How Sleep Changes as We AgeChanges in your sleep patterns are a normal part of aging. In general, people tend to have a less satisfaction and more trouble with sleep than when they were younger - this includes both falling asleep and staying asleep [National Sleep Foundation]. As a result, an extremely common misconception about sleep is that we need less sleep as we get older. You may have heard such from your grandparents or even wondered about it yourself.
In actuality, our need for sleep remains constant throughout life. It's also no coincidence that many (though not all) older Americans report being less satisfied with and restored by sleep. For these reasons, it's not uncommon for our sleep habits to change as we age. Have you been craving a nap in the afternoon more and more as you get older? Has your "getting up" time been moved back earlier and earlier over the years? If you are answering yes to these questions, it's likely age related sleeping changes.
What are the Five Stages of Sleep?Sleep occurs in five stages and two different types of sleep: (1) Non-Rapid Eye Movement (NREM) and Rapid Eye Movement (REM) sleep. These periods include dreamless periods of light and deep sleep, and periods of active dreaming sleep. While we sleep, we cycle through these stages multiple times throughout the night. These stages are [Sleep Association]:
- Stage 1 (NREM): lightest stage of sleep which includes Alpha phase (daydreaming, meditation) and Theta phase (twitching, in between awake and sleep), and is characterized by normal breathing, muscle tone present, slower EEG brain frequency
- Stage 2 (NREM): light stage of sleep that lasts about 20 minutes, breathing slows, body temperature drops, heartbeat slows and brain begins to disengage from surroundings
- Stage 3 (NREM): transition between light and seep stages of sleep where brain begins to send Delta waves throughout body
- Stage 4 (NREM): very deep sleep with slow brain waves (Delta) that lasts about 30 minutes, muscles fully relaxed, energy is restored in body (gives you the sense of restoration), and anti-stress hormones released
- Stage 5 (REM): deepest stage of sleep (and where dreams occur) but with most brain activity, body is immobilized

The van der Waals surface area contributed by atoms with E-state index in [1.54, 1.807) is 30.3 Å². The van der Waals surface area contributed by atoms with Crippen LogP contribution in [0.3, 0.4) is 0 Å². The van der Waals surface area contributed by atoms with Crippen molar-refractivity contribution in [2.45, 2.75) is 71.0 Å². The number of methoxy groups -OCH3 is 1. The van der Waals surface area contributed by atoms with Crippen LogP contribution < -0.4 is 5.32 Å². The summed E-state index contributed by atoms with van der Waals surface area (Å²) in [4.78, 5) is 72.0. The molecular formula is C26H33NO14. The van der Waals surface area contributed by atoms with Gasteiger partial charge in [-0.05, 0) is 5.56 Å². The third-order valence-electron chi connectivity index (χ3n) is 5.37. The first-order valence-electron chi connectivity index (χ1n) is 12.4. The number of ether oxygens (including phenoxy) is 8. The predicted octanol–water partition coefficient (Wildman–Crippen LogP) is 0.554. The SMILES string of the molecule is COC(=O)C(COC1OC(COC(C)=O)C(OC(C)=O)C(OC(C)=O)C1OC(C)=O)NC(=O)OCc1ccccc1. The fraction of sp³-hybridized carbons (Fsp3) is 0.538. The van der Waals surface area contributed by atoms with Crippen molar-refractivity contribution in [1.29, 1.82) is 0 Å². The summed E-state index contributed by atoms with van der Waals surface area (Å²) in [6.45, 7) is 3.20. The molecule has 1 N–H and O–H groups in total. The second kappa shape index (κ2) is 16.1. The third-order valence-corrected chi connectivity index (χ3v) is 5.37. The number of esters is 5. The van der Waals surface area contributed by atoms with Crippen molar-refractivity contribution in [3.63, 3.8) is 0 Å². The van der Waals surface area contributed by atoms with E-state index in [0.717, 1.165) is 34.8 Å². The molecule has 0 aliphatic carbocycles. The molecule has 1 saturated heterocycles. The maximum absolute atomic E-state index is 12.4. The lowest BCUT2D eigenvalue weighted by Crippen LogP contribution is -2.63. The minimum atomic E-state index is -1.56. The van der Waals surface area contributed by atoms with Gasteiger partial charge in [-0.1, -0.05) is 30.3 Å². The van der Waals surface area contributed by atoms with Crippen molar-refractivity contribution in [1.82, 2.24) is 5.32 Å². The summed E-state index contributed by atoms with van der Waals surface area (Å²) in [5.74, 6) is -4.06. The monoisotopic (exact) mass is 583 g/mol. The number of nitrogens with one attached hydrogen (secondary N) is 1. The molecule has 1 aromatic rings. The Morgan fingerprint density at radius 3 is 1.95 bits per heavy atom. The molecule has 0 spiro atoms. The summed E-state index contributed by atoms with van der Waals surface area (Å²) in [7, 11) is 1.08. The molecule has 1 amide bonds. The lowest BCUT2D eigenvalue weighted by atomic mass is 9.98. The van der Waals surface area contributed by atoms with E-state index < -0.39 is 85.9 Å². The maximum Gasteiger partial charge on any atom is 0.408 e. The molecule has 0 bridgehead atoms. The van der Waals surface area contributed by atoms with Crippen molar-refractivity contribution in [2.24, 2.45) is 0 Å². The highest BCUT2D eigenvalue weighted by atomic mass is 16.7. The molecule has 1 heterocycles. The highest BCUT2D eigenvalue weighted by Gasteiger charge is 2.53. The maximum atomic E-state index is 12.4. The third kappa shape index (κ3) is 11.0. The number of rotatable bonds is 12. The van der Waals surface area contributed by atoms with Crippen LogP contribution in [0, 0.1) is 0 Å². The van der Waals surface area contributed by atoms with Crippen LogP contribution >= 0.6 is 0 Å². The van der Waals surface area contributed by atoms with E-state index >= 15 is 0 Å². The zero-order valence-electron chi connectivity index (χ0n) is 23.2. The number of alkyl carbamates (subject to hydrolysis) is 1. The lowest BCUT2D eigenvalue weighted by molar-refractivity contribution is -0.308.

Simplified graph showing 5 stages of sleepWhen you go to sleep, your body may go through this sequence in order, but once achieved it may skip around between the stages - people tend to experience REM sleep 4-5 times per night.
Aging and the Stages of SleepIn addition to having more trouble falling and staying asleep, older people tend to [National Sleep Foundation]:
- Spend more time in the "lighter" stages (stages 1 and 2) of sleep
- Spend less time in the more restorative, deeper stages (stages 4 and 5)
- Experience less REM sleep
- More awakenings during sleep cycle during the night
- Increase in medications
- Going to sleep earlier
- Physical conditions/illnesses
- Natural changes to circadian rhythm
Potential Sleep Problems Not Related to Age
Older people tend to exhibit more sleep disorders [NSF's 2003 Sleep in America], and may be more prone to sleep disorders. This is an important fact to recognize. It's also important to recognize what may be normal (albeit confounding or confusing changes) and what are abnormal sleep changes.
While a shift in circadian rhythm (earlier to bed, earlier to rise) may be normal, early to bed and late to rise is not considered a normal circadian rhythm shift. While it may be normal to feel less satisfied in the morning and want a nap in the afternoon, chronic sleepiness all day long is generally not a normal part of aging. Having trouble falling asleep may be normal, but lying in bed for hours every night is likely abnormal and not related to aging.
The main point is this: sleep changes as you age are normal, as discussed, but extreme changes or changes that interfere with your ability to be healthy and functional are likely not related to aging. Pay attention to the factors that may be causing a sleep disorder:
- Large hormonal changes later in life
- New medications
- Not getting enough physical activity
Keeping a sleep journal over the course of several weeks and noting down your struggles is an extremely valuable tool to bring to a doctor or sleep specialist to address any concerns you might have.